The Walk for Recovery Is Back!

It’s back!

After a year in pandemic limbo, Minnesota Recovery Connection’s signature event returns on Sept. 18 with the Walk for Recovery.

For the 11th time, thousands of us will gather at the state Capitol to show the world once again that recovery really does work. After Covid forced us to walk virtually last year, we can strut our stuff in person again – living proof that recovery is something to be embraced and celebrated, not cloaked in shame and stigma. And it will be a day to have some fun together again.


The walk is more than just a stroll around the grounds of the Capitol. There will be food, music, art, stuff for kids, wellness exploration and lots more.

You can register for the walk HERE.


Beckie Lillihei has been walking for recovery, her own and others’, since 2016. Here’s why.

“I want people to know, here we are – loud and proud, that we’re so much more than just our disease,” Lillihei said. She began walking in 2016 to honor her 33-year-old daughter, Kellie, who died from an opioid overdose.

“I didn’t want Kellie’s memory shoved under the rug by this terrible disease,” she said. “Kellie had been in recovery and she was the one who first told me about the walk — which she had done with her friends. Back then, I didn’t know what MRC was – really didn’t until I started attending a grief group after she died.”

In recovery herself for more than 34 years, Lillihei discovered that “I couldn’t save Kellie. All I knew was the AA way, but that wasn’t Kellie’s way. I’ve discovered there are hundreds, thousands of ways to recover. Whatever works for you is the right one.”

By walking with thousands of other recovering people, “we’re saying support us, believe in us, encourage us,” she said. “We’ve been hijacked by our disease, but everyone deserves the chance at a better life. By walking, we’re out there saying we know what the pain feels like – we get it. I want people to know I’m proud of my daughter.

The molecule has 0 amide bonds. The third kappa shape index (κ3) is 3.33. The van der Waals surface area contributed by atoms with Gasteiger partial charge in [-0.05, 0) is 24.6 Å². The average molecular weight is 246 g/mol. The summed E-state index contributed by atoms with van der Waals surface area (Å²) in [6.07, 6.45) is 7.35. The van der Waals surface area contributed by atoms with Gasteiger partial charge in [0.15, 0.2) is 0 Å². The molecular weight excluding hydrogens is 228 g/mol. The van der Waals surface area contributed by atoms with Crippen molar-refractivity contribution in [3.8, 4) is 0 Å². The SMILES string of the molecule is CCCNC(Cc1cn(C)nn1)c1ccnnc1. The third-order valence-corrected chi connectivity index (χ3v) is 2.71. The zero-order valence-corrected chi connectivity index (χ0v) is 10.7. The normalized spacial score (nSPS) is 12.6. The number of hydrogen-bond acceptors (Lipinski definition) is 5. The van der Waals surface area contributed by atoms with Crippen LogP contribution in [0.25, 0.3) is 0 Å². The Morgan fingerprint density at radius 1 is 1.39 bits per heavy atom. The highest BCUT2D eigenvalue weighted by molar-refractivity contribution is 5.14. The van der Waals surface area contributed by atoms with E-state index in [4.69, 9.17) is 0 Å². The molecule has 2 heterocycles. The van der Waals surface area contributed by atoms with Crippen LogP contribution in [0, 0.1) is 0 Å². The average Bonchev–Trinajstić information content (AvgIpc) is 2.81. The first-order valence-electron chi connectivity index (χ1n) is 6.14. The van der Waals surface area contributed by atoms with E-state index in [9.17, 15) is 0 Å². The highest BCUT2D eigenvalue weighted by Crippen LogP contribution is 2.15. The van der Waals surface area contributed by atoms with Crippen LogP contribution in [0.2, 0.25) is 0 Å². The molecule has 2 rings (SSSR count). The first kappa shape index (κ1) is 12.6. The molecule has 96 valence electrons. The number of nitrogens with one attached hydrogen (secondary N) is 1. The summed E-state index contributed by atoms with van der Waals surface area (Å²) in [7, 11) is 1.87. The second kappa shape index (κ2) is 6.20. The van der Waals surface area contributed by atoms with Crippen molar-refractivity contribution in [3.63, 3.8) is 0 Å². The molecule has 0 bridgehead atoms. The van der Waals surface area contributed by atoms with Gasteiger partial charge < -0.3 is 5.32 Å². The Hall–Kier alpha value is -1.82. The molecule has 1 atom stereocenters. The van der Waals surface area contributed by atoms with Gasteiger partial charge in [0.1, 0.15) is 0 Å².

“I love the walk.”

Two women, one holding a young girl, holding a sign that says Kick It for Kellie
7 adults and 3 children standing in a group on Capitol grounds


The centerpiece of Walk for Recovery Day starts on the steps of the Capitol, where folks with 10 years or more of personal or family recovery will gather to show just what long-term recovery looks like. In 2019, they were joined by hundreds of other walkers, smiling for the cameras in the the World’s Largest Recovery Photo. This year, to play it safe and keep social distance protocol in place, there will be a photo finish for smaller groups to document the end of the 1.2-mile walk around the grounds and neighborhood of the Capitol.

But walking is just part of the day. Starting three hours before everyone steps off, walkers can sample a wide array of food, live music, kid stuff and wellness.

Hungry? These food truck vendors will be there to help walkers carbo load or top off their energy reserves: Brick Oven BusCafé CairoCold Front Ice CreamEl Burrito MercadoFro Yo SoulNorthern SodaThe Dawg House and the Wandering Mug. The vendors will be serving until the food runs out.